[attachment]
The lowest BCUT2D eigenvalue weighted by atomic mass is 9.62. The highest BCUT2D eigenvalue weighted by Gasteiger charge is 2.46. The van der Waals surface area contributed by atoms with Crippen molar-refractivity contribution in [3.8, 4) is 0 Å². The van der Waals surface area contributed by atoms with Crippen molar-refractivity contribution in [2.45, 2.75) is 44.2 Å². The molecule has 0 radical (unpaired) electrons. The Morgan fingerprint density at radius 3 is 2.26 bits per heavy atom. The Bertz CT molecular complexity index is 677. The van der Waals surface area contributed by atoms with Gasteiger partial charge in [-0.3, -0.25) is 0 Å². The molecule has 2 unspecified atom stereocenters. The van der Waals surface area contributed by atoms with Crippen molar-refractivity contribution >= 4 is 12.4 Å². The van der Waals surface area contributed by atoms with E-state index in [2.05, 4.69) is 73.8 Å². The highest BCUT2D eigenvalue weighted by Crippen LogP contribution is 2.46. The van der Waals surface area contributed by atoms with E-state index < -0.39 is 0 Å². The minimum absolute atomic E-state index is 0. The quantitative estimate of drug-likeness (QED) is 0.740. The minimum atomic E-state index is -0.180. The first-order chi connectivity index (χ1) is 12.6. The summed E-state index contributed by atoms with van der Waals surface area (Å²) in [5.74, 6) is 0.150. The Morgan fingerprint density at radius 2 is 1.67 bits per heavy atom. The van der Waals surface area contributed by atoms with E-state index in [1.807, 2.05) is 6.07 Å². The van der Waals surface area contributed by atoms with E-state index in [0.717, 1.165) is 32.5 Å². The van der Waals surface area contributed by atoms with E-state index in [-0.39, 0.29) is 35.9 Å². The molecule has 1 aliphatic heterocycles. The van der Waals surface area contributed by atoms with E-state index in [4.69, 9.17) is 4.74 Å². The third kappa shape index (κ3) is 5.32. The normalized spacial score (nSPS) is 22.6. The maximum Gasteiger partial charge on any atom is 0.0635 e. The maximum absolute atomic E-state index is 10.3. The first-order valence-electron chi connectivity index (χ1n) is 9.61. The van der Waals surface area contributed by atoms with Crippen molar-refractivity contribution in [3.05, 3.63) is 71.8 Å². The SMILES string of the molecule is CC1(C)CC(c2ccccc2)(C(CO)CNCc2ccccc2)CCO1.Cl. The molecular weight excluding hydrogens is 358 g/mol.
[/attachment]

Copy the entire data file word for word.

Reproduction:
The lowest BCUT2D eigenvalue weighted by atomic mass is 9.62. The highest BCUT2D eigenvalue weighted by Gasteiger charge is 2.46. The van der Waals surface area contributed by atoms with Crippen molar-refractivity contribution in [3.8, 4) is 0 Å². The van der Waals surface area contributed by atoms with Crippen molar-refractivity contribution in [2.45, 2.75) is 44.2 Å². The molecule has 0 radical (unpaired) electrons. The Morgan fingerprint density at radius 3 is 2.26 bits per heavy atom. The Bertz CT molecular complexity index is 677. The van der Waals surface area contributed by atoms with Gasteiger partial charge in [-0.3, -0.25) is 0 Å². The molecule has 2 unspecified atom stereocenters. The van der Waals surface area contributed by atoms with Crippen molar-refractivity contribution >= 4 is 12.4 Å². The van der Waals surface area contributed by atoms with E-state index in [2.05, 4.69) is 73.8 Å². The highest BCUT2D eigenvalue weighted by Crippen LogP contribution is 2.46. The van der Waals surface area contributed by atoms with E-state index < -0.39 is 0 Å². The minimum absolute atomic E-state index is 0. The quantitative estimate of drug-likeness (QED) is 0.740. The minimum atomic E-state index is -0.180. The first-order chi connectivity index (χ1) is 12.6. The summed E-state index contributed by atoms with van der Waals surface area (Å²) in [5.74, 6) is 0.150. The Morgan fingerprint density at radius 2 is 1.67 bits per heavy atom. The van der Waals surface area contributed by atoms with E-state index in [1.807, 2.05) is 6.07 Å². The van der Waals surface area contributed by atoms with E-state index in [0.717, 1.165) is 32.5 Å². The van der Waals surface area contributed by atoms with E-state index in [-0.39, 0.29) is 35.9 Å². The molecule has 1 aliphatic heterocycles. The van der Waals surface area contributed by atoms with E-state index in [4.69, 9.17) is 4.74 Å². The third kappa shape index (κ3) is 5.32. The normalized spacial score (nSPS) is 22.6. The maximum Gasteiger partial charge on any atom is 0.0635 e. The maximum absolute atomic E-state index is 10.3. The first-order valence-electron chi connectivity index (χ1n) is 9.61. The van der Waals surface area contributed by atoms with Crippen molar-refractivity contribution in [3.05, 3.63) is 71.8 Å². The SMILES string of the molecule is CC1(C)CC(c2ccccc2)(C(CO)CNCc2ccccc2)CCO1.Cl. The molecular weight excluding hydrogens is 358 g/mol.